Homesweet Homegrown Chili Pepper Growing Guide

Growing your own chili peppers is so fun, and if you take good care of them, each plant can produce a pound or more! Not super picky, most chili peppers can be grown in a pot, raised bed, or out in the garden. 

If you received one of our starts in the mail, unpack as soon as you receive it, give it some water, and place it in a partly shady spot for a day to allow it time to adjust from the trip. The next day, feel free to transplant immediately into a 12 inch pot, or directly in the ground--planting outside on a cloudy day is ideal as it gives the plant a chance to focus on growing strong roots instead of photosynthesis. If they lost any leaves during the trip, don't worry, these will grow back! 

Peppers are formidable and will adapt to their new surroundings pretty quickly--happy growing!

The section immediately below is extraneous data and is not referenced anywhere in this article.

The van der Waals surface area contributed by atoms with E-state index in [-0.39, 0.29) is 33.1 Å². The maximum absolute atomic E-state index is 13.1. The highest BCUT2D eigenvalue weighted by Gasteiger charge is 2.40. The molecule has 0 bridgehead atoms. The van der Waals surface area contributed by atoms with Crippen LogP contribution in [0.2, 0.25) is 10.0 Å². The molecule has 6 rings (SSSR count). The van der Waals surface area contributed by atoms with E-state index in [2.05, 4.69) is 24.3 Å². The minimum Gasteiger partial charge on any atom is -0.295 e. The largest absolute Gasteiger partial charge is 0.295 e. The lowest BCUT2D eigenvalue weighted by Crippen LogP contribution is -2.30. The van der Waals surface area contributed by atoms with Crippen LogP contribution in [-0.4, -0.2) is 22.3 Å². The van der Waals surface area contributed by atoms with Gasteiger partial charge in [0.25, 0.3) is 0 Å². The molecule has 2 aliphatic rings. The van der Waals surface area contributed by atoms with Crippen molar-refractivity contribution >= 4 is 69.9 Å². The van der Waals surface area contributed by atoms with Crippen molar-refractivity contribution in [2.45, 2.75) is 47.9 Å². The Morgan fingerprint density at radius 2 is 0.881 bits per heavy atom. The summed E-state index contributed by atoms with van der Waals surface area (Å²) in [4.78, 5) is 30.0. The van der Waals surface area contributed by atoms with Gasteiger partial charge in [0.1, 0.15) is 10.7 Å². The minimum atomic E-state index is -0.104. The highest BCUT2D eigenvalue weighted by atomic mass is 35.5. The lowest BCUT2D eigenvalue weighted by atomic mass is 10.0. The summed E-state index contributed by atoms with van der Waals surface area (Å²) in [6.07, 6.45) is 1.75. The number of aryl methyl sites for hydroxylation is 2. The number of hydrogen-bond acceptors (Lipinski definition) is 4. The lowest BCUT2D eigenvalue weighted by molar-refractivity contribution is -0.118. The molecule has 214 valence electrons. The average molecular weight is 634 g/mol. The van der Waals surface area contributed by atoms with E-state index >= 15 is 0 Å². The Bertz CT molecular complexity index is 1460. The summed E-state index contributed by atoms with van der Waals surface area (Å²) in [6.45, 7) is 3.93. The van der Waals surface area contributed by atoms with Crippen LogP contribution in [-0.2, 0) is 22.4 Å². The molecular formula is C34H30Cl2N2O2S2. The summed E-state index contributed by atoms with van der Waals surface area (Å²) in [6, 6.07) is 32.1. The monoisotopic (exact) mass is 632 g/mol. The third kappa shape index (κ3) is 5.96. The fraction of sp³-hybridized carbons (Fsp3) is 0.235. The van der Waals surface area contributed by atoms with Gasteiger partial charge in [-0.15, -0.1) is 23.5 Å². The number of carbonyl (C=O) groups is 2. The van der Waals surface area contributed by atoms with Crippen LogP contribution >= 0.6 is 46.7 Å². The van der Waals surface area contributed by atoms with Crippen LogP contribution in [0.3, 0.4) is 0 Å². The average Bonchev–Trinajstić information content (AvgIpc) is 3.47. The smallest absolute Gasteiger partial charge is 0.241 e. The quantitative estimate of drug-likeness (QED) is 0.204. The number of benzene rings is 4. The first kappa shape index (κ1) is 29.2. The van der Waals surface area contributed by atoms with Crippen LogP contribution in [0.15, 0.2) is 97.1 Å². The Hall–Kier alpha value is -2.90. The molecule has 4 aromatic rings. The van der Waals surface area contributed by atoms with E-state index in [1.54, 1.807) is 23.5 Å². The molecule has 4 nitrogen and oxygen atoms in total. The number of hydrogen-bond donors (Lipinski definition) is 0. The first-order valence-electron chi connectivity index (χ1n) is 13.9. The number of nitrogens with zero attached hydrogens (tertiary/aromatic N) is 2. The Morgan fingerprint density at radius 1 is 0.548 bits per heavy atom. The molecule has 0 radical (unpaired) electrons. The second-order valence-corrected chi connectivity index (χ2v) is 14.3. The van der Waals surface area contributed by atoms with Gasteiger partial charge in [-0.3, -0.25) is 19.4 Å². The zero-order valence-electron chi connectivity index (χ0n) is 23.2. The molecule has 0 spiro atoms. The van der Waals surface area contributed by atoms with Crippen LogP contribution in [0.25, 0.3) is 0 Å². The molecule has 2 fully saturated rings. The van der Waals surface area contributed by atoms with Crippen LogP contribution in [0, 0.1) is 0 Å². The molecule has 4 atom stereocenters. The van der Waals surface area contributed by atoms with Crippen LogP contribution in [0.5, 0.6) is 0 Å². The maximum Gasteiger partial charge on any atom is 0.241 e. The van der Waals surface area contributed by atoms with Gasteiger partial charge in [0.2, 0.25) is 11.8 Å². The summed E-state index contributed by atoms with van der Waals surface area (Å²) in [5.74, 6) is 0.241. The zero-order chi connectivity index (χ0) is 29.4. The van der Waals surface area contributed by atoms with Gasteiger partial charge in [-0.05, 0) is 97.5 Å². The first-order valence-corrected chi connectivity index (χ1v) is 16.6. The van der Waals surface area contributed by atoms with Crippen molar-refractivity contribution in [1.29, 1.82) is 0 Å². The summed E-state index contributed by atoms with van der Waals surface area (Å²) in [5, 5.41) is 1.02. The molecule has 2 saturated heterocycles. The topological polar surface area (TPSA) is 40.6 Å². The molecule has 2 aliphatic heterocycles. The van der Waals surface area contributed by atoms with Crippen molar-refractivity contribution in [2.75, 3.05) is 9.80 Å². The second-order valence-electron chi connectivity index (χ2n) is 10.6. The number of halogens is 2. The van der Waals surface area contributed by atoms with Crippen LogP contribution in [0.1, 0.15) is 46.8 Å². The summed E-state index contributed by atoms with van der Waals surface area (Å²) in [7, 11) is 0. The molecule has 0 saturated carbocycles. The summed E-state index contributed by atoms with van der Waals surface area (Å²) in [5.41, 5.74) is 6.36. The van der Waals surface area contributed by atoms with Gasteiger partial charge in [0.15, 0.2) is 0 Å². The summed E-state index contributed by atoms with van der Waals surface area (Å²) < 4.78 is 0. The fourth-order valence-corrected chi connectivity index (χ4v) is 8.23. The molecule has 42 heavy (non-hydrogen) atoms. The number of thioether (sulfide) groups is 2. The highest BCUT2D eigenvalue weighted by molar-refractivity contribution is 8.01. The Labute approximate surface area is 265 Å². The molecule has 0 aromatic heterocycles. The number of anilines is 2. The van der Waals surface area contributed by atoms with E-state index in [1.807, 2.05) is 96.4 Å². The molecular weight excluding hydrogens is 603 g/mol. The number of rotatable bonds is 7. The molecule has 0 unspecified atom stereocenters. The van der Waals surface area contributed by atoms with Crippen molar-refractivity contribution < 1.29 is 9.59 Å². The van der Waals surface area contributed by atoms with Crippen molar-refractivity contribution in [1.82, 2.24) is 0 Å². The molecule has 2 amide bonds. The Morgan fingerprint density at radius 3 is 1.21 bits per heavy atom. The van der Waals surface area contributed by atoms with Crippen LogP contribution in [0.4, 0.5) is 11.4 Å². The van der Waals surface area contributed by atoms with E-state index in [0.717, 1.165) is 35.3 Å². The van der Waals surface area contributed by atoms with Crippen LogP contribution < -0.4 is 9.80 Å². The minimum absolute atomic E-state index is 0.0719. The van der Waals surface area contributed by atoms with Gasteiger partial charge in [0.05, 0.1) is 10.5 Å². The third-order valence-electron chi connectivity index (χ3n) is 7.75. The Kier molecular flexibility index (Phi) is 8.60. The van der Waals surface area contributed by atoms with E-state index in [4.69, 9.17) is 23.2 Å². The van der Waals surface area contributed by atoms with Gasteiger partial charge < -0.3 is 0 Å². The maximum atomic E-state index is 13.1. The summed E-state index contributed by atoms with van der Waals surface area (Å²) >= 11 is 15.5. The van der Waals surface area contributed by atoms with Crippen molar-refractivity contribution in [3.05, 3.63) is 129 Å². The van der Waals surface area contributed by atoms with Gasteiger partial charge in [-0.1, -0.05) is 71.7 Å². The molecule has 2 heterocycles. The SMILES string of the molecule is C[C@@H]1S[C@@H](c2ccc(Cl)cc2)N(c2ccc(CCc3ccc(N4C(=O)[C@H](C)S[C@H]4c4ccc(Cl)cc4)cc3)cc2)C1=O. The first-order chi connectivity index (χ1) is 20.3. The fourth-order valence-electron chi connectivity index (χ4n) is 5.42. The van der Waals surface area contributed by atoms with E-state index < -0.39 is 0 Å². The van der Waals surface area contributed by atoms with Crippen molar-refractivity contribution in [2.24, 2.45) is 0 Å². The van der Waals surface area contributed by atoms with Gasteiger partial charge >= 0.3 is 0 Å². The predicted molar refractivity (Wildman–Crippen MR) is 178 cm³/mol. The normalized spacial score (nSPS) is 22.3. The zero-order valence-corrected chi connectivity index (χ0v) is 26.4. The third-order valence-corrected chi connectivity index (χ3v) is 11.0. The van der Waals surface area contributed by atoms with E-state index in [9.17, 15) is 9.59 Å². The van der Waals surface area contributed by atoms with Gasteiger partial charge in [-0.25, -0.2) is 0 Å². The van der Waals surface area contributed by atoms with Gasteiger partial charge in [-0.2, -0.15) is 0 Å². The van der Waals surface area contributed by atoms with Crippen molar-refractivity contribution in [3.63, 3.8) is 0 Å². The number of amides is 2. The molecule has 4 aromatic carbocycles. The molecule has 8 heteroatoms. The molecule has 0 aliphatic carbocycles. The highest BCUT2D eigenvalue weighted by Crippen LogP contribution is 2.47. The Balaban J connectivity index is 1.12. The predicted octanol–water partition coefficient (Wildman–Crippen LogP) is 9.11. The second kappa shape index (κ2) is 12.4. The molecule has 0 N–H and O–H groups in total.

Days to harvest: 50 to 70 days, harvest starts in late summer and lasts through first frost. The more you pick, the more peppers produce!

Getting started: Transplants are the easiest way, or start inside 7 weeks before last frost. Peppers like it warm, so plant outside 2 weeks after last frost to be on the safe side.

Companions: Basil, tomatoes, geraniums, petunias

Plants to Avoid: Beans, kale, collards, brussel sprouts

Spacing: Peppers can get quite large, so try to give them at least a foot of space per plant. 

Watering: Chili peppers like about an inch of water ever 5 days. Pro-tip: If you want your peppers to get extremely hot, reduce watering a bit before harvesting and they will get even hotter!

Harvest: Pick peppers when they reach full size, and intended color. When harvesting, cut rather than pull the peppers to avoid breaking branches.

Growing Tip: Once they start fruiting, peppers get a little top heavy. Give them some love by hooking them up with bamboo supports or wire cages to keep them standing tall.

Storage: Peppers freeze beautifully for up to two years in a Ziploc of Mason jar.